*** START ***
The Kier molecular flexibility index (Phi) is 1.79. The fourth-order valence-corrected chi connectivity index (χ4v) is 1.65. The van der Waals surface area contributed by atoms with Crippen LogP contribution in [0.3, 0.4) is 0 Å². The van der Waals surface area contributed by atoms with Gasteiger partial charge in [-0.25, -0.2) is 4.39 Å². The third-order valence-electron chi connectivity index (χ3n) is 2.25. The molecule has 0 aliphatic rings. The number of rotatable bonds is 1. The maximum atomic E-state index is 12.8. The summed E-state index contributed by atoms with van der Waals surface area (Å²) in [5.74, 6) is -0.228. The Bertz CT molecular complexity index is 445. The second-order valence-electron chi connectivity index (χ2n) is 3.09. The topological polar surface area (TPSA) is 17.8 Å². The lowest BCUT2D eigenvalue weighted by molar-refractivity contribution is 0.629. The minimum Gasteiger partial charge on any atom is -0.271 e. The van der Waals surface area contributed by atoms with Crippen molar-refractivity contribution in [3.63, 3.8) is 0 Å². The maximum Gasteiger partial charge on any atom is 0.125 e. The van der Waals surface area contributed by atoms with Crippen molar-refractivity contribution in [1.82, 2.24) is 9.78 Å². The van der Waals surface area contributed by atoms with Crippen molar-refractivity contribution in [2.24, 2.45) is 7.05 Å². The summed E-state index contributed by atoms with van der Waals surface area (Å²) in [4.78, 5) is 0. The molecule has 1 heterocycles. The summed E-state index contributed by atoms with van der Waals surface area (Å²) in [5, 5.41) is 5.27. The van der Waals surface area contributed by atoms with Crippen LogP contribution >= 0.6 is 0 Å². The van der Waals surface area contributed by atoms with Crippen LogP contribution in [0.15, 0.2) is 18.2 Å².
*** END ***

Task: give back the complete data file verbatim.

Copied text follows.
The Kier molecular flexibility index (Phi) is 1.79. The fourth-order valence-corrected chi connectivity index (χ4v) is 1.65. The van der Waals surface area contributed by atoms with Crippen LogP contribution in [0.3, 0.4) is 0 Å². The van der Waals surface area contributed by atoms with Gasteiger partial charge in [-0.25, -0.2) is 4.39 Å². The third-order valence-electron chi connectivity index (χ3n) is 2.25. The molecule has 0 aliphatic rings. The number of rotatable bonds is 1. The maximum atomic E-state index is 12.8. The summed E-state index contributed by atoms with van der Waals surface area (Å²) in [5.74, 6) is -0.228. The Bertz CT molecular complexity index is 445. The second-order valence-electron chi connectivity index (χ2n) is 3.09. The topological polar surface area (TPSA) is 17.8 Å². The lowest BCUT2D eigenvalue weighted by molar-refractivity contribution is 0.629. The minimum Gasteiger partial charge on any atom is -0.271 e. The van der Waals surface area contributed by atoms with Crippen molar-refractivity contribution in [3.63, 3.8) is 0 Å². The maximum Gasteiger partial charge on any atom is 0.125 e. The van der Waals surface area contributed by atoms with Crippen molar-refractivity contribution in [1.82, 2.24) is 9.78 Å². The van der Waals surface area contributed by atoms with Crippen molar-refractivity contribution in [2.24, 2.45) is 7.05 Å². The summed E-state index contributed by atoms with van der Waals surface area (Å²) in [4.78, 5) is 0. The molecule has 1 heterocycles. The summed E-state index contributed by atoms with van der Waals surface area (Å²) in [5, 5.41) is 5.27. The van der Waals surface area contributed by atoms with Crippen LogP contribution >= 0.6 is 0 Å². The van der Waals surface area contributed by atoms with Crippen LogP contribution in [0.15, 0.2) is 18.2 Å².